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Jason Furness


Finding the Weakest Link

How productivity was held hostage by a 1-in. hose

Published: Thursday, June 16, 2016 - 14:07

Here’s a “tales from the real worldextract from our book, Manufacturing Money (Amazon Digital, 2015). It offers an example of the “five focusing steps” to improvement, with a particular focus on step one, identify the constraint; and step two, maximize the constraints output.

This was a time when I looked at a problem for months before I finally figured out where the constraint was. I hope you enjoy the tale.

A large grey iron foundry that I used to run, the largest in the southern hemisphere at the time, had a massive green-sand casting line. At our peak we made over 3,000 engine blocks a day, along with crankshafts, flywheels, disc brakes, and other automotive components. The line ran from a basement to two stories in the air and had a few kilometers of conveyor chain, belts, flat-bed conveyors, and four massive 20-ton furnaces.

Lifting the rate of production out of this system was essential. We used to run the line for two shifts, ideally six days a week if we could get the people to work, and we still had shortages. The line ran at about 135 molds an hour and had been commissioned in the early 1960s. The ground did shake when it ran, which wasn’t often enough or fast enough.

Our maintenance department completed a massive study about downtime for each of the many machines and sections of conveyor that made up this massive integrated system. We had data on downtime occurrences in each area, their duration, their causes, and plan of fixes. During a nine-day shutdown encompassing an Easter weekend, we spent about $100,000 on replacing worn components, modifying downtime causes, replacing switches, lubricating the system, and generally giving the entire system a major upgrade. We were all confident that this was the game-changer we needed to lift our performance and break out of the scrambling pattern the team had been in for years.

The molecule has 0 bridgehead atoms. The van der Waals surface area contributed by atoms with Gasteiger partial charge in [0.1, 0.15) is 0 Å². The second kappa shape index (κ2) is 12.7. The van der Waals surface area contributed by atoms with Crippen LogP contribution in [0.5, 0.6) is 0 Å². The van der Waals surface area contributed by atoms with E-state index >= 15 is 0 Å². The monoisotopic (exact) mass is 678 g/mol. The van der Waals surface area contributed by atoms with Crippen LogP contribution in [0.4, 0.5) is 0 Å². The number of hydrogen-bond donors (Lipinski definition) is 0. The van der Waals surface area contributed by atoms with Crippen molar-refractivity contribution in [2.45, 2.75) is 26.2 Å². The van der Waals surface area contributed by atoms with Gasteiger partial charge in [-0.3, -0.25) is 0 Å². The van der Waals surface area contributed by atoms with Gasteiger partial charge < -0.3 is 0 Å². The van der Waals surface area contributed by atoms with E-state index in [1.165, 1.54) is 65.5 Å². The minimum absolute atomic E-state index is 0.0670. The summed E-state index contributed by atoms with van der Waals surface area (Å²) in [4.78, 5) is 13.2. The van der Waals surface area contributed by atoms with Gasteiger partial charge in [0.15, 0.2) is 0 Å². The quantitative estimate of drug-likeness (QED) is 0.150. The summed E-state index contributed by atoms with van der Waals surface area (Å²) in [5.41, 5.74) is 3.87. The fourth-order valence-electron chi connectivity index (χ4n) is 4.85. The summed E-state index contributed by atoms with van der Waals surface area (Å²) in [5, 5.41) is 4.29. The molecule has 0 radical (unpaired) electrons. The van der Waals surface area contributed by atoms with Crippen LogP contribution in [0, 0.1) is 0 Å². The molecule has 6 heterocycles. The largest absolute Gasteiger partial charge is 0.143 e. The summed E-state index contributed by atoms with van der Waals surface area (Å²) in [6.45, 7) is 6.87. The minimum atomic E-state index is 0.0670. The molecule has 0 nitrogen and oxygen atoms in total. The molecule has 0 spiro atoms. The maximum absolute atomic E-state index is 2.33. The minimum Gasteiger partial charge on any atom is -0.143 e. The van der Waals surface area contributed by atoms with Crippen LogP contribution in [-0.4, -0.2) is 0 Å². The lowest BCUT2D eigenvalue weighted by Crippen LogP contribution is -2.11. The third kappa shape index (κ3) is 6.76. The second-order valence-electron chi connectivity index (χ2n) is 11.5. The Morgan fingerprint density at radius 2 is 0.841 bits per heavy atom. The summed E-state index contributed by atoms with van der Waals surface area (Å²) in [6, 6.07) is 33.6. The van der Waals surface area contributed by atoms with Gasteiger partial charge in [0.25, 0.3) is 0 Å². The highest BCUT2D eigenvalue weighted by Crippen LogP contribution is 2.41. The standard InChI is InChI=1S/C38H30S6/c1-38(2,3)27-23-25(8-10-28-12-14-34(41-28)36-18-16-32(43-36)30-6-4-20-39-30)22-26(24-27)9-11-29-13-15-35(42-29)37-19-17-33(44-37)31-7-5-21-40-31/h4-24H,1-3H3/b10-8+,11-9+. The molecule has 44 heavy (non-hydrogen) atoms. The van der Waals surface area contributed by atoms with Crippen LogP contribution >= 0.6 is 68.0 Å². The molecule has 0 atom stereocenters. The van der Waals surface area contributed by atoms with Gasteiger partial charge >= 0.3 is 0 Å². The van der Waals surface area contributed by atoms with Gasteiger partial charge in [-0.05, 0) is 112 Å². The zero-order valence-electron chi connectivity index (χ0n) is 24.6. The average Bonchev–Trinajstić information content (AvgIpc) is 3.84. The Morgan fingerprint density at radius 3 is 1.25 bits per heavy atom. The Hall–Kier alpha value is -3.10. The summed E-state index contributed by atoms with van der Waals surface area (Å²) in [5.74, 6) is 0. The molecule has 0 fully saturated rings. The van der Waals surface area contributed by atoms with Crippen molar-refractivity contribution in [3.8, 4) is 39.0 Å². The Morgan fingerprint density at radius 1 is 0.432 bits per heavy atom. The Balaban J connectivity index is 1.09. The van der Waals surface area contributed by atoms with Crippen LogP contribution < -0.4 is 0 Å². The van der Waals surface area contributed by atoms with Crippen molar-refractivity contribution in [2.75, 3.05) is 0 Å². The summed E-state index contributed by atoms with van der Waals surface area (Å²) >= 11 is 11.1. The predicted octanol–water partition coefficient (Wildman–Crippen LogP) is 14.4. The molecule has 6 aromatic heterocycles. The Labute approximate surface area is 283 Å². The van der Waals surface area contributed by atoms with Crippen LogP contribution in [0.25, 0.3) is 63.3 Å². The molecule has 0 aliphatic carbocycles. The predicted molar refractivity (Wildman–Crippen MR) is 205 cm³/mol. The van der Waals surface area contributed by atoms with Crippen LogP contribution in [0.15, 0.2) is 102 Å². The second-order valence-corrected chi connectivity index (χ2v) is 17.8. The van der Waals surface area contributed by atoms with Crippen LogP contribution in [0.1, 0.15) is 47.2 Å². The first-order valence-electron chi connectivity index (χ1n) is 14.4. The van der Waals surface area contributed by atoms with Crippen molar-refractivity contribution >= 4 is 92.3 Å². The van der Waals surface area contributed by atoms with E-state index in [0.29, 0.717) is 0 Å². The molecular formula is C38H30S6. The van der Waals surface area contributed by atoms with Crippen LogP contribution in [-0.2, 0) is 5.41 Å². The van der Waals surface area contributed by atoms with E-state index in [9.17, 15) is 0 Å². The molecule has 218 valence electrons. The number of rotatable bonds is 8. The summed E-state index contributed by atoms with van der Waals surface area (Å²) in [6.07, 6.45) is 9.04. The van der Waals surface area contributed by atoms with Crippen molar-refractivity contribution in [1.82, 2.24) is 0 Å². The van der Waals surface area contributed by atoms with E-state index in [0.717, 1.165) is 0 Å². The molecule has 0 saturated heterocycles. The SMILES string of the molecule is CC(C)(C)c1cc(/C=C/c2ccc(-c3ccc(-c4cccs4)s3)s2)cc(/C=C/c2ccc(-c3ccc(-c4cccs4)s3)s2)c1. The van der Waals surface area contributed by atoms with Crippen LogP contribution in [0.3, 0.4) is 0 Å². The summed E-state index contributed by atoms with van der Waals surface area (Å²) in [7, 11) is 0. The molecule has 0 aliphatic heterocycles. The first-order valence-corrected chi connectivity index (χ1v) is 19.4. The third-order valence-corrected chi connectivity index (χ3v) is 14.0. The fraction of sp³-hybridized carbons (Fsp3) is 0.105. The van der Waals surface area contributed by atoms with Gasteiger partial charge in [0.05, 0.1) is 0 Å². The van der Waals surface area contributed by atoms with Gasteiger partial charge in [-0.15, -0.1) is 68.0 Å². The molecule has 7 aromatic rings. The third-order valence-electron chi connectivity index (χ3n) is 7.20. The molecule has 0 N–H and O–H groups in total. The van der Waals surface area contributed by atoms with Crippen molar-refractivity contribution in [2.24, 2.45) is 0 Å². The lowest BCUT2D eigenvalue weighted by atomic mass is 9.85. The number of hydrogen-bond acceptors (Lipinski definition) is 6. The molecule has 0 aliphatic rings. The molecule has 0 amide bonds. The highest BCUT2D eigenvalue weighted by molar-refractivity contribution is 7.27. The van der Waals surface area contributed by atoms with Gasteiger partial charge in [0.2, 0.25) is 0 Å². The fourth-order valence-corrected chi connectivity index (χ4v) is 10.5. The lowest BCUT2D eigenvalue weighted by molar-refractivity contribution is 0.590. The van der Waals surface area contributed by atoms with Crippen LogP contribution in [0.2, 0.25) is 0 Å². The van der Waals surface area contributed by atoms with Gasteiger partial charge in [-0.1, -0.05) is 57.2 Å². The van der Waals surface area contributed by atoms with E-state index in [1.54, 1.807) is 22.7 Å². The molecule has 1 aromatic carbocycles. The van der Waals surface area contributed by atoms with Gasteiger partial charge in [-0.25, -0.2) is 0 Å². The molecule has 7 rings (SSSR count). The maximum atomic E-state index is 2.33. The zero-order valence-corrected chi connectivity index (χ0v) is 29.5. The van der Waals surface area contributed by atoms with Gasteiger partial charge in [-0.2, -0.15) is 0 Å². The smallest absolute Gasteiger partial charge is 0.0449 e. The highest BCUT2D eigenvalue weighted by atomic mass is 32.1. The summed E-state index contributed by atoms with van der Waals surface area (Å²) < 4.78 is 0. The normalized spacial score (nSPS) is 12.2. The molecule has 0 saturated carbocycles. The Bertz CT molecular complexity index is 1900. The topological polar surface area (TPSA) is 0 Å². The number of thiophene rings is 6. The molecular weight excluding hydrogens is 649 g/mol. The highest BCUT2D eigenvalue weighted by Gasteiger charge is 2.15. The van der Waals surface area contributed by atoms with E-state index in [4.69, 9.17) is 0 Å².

We restarted production, and the mold-line speed stubbornly remained stuck in the mid-130s. My boss asked me, nicely but pointedly, when were we going to see the returns for all the money we had spent. A week later, no change, another week, still no real change. I was at a loss; we all were. During our downtime reduction meeting where we looked at the data every week, we started to ask what was the piece of equipment that shut the line down most often.

We added some sensors to try and see what was really going on (this was 1960s technology remember, so data capture was nonexistent until we built it), and what we discovered was that the main conveyor drive motors were being turned off and on every half-second or so by some part of the system. The main mold line never reached full speed because it was being flicked on and off continuously. Because this was happening so often and the sheer mass of the conveyor system meant that momentum kept the whole thing moving, no one noticed that the line was being turned off and on. The most common piece of equipment sending out a “stop the line” signal was the weight transfer machine.